Below, I will go through each of the different parts of the JMT online application process.
ONLINE APPLICATION – You can access the JMT Rolling Lottery Application & detailed instructions here
Step 1: Choose a JMT Starting Trailhead
In Yosemite, there are several options for accessing the John Muir Trail. The first thing I recommend you do is to pick up the John Muir Trail topo map pack by Tom Harrison. These maps will be extremely handy both in your planning and once you are out on the trail. In the meantime, use this Yosemite map to help you decide on your entry trailhead.
There are four trailheads that can be used to access the JMT under the current permit system. The most popular trailheads are Happy Isles in Yosemite Valley and Lyell Canyon in Tuolumne. Here is a table listing your first day’s distances and elevation gain for the different JMT starting trailheads.
*Note: The Tenaya Lake Starting Trailhead is now listed as Tioga Road (includes May Lake) on the application.
When filling out the application, you will choose your first choice for your JMT Entry Trailhead and the location of your first night’s camp. Below is an example. When you are filling this out, you should list your desired JMT entry trailheads in order of preference.
If you plan to hike the entire JMT, list the Whitney Portal as your exit trailhead on your permit application. You do not need an additional permit to summit Mt. Whitney.
In addition to your top choice, you are also able to enter two alternative starting trailheads / first night’s campsites in case you get skunked on your first preference.
Here is more information on each of the trailheads and what the first day of your JMT hike will look like:
Starting Trailhead Option #1: Happy Isles
The classic and complete north-to-south John Muir Trail route begins at the Happy Isles Trailhead in Yosemite Valley. This means that in the past, this has also been the most competitive trailhead in terms of getting a permit.
If you start here, you are in for a tough climb your first day, but you will pass some of Yosemite’s most iconic landmarks including Nevada Falls, Vernal Falls, and the junction to Half Dome. If you want to actually summit Half Dome, make sure to check the appropriate box when you submit your online application as a separate permit is needed.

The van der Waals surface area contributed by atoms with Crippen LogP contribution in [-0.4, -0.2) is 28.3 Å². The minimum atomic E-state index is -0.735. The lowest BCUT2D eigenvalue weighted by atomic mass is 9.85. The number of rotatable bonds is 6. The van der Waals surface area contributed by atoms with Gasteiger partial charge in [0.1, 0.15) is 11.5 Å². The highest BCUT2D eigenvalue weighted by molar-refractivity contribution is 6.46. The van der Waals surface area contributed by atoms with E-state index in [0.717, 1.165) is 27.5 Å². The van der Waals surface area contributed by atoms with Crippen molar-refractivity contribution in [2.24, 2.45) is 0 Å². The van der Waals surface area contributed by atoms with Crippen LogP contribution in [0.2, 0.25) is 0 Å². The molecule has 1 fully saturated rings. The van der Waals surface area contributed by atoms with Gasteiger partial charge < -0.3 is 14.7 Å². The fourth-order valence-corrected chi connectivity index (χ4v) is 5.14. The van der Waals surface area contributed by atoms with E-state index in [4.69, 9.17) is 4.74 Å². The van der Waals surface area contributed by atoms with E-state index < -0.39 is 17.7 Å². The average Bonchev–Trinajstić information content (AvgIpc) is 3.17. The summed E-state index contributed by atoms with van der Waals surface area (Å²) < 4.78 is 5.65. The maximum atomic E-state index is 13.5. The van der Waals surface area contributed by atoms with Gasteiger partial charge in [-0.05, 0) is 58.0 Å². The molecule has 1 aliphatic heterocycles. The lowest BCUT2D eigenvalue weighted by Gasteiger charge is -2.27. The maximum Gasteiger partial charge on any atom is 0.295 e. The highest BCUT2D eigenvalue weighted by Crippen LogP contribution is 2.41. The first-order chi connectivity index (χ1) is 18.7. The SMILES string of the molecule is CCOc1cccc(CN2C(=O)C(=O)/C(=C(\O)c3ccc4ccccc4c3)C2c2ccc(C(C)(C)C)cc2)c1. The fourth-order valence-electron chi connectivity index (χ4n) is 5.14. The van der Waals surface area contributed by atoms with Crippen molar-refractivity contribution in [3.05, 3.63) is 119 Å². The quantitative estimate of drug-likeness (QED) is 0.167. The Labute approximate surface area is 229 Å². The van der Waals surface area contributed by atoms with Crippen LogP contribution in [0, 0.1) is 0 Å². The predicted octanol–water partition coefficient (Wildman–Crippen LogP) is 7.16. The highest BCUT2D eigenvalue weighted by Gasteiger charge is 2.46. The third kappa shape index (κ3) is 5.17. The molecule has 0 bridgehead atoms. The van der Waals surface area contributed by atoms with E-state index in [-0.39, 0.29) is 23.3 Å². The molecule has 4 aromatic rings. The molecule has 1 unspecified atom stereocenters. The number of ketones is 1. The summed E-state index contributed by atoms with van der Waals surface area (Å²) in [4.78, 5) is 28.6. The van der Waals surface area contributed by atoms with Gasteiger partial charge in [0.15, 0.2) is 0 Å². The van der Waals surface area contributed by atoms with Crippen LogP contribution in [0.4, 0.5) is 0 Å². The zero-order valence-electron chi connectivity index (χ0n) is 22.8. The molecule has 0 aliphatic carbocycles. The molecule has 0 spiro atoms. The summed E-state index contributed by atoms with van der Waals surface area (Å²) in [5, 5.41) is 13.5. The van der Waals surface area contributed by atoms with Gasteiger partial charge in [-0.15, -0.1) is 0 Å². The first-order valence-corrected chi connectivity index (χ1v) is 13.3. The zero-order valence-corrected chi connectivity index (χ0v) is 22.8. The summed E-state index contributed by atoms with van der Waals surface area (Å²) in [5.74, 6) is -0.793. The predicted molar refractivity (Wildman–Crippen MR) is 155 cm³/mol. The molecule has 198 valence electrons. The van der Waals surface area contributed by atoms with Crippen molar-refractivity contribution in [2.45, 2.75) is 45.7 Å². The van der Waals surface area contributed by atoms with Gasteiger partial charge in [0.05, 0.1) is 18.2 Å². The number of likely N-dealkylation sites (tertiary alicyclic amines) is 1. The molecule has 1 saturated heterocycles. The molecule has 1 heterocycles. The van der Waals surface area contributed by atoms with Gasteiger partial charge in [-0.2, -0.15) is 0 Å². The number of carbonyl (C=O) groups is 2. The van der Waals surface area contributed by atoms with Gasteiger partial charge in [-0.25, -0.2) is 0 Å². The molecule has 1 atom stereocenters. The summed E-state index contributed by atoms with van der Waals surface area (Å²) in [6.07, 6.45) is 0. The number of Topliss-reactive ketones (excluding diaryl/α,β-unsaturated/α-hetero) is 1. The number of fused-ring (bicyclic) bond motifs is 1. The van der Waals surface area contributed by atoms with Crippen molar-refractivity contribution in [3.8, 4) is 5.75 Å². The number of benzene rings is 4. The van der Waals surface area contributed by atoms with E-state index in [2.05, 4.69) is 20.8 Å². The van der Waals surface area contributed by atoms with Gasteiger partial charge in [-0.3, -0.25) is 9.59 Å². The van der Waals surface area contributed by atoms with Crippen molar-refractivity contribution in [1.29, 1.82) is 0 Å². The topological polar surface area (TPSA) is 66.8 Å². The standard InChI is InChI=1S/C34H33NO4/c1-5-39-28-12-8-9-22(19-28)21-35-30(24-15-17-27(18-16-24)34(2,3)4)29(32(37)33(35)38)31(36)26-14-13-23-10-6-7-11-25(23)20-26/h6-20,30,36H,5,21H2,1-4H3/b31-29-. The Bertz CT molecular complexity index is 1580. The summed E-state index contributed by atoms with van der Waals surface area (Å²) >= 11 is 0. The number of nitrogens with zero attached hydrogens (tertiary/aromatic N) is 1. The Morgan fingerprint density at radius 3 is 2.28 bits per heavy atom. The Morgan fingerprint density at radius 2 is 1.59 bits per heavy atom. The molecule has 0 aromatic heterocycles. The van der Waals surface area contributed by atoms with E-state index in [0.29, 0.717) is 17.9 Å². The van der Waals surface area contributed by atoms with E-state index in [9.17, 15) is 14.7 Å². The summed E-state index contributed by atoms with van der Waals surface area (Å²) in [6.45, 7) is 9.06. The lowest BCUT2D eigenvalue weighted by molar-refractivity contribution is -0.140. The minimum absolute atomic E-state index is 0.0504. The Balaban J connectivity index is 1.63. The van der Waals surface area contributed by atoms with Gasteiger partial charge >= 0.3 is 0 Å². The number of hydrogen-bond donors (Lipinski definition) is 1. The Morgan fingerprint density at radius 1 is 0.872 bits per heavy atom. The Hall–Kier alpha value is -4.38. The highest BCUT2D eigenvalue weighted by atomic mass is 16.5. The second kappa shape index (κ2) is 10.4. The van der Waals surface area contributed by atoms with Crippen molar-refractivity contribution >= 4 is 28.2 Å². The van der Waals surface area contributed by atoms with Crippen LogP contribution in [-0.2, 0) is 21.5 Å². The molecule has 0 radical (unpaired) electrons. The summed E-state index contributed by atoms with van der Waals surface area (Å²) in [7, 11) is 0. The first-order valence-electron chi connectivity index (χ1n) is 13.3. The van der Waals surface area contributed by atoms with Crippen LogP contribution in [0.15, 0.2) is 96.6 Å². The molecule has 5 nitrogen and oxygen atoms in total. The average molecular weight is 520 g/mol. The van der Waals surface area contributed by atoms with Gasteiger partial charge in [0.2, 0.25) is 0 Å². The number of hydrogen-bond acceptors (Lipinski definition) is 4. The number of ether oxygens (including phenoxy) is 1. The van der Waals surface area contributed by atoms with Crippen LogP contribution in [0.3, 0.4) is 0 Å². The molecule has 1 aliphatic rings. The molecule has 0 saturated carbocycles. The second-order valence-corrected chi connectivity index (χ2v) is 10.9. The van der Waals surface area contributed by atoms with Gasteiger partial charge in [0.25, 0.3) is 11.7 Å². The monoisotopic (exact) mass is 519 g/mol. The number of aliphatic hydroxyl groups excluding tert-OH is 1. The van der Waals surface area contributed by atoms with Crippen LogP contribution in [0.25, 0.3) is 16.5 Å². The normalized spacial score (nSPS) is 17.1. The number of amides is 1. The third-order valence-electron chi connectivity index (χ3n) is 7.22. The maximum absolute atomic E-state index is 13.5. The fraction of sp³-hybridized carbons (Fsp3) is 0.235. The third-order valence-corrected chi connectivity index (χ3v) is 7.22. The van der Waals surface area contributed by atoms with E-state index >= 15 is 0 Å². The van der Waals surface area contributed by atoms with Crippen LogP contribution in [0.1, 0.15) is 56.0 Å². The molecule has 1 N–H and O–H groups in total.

On your permit application, you will need to specify where you plan to camp the first night. Starting at Happy Isles, the two options for the first night’s campsite are Little Yosemite Valley or Sunrise/Merced Lake pass-through. For the Sunrise/Merced Lake option, you are allowed to camp anywhere along Sunrise Creek past the junction to Half Dome, but you are not allowed to camp in Little Yosemite Valley.
If you choose to start your hike from Happy Isles, spending your first night at Sunrise Creek is preferable, although it’s a little ways past the junction to Half Dome. While neither of these sites are going to offer solitude, the sites along Sunrise Creek are slightly more spread out. But more importantly, the additional distance you cover on day 1 means that you will arrive at Cathedral Lakes at a decent hour on day 2, giving you plenty of time to set up camp, swim, and enjoy the amazing scenery at this pair of gorgeous lakes.
Starting Trailhead Option #2: Tioga Road / Tenaya Lake
This is the trailhead I used to access the JMT when I hiked it. The Sunrise Lakes trailhead begins at the bottom of Tenaya Lake, a 15-minute drive west from Tuolumne Meadows on Tioga Pass Road.
I chose this trailhead for several reasons. In a previous trip to Yosemite, I had done the hike up to Half Dome from Happy Isles. Earlier in the season, when water levels are high, the hike up from Happy Isles is appealing because of the magnificent waterfalls. However, in late August, when I started the JMT, most of the waterfalls in the Valley were drying up. For that reason and to see some new territory, I chose Sunrise Lakes.
The downside of this starting point is that Half Dome isn’t as much of an option. However, it does allow you to make a convenient side trip on your first day up to the top of Clouds Rest, which doesn’t require an additional permit. So on our first morning, we quickly hiked up to Sunrise Lakes, dropped our packs, set up camp, and then hiked up to Clouds Rest for the afternoon. The views were incredible and are considered some of the best in all of Yosemite.
On day 2, we met up with the John Muir Trail at the Sunrise High Sierra Camp (mile 13.7 of the JMT), which meant that we were still able to camp at Cathedral Lakes on our second night.
A final advantage of starting at Sunrise Lakes is that your car will be parked at the Ranger station in Tuolumne Meadows. From the ranger station, you take a free park shuttle to the trailhead. Then on day 3, you pass by your car again. You may think of this as a slight buzzkill, but for us, it was a huge advantage. We were able to leave some of our food in the bear locker by our car, cutting down on our weight for the first couple of days, and we also ended up dropping off some gear that we determined to be unnecessary after our first days of hiking.
Starting Trailhead Option #3: Glacier Point
This trailhead brings hikers past Illilohuette, Nevada, and Vernal Falls, and offers vast views of Yosemite Valley. In the past, JMT hikers who chose this trailhead did so due to the fact that it was easier to get a permit. However, leaving from Glacier Point poses additional logistical challenges since the trailhead is located about an hour from the Yosemite Valley Ranger Station where you pick up your permit.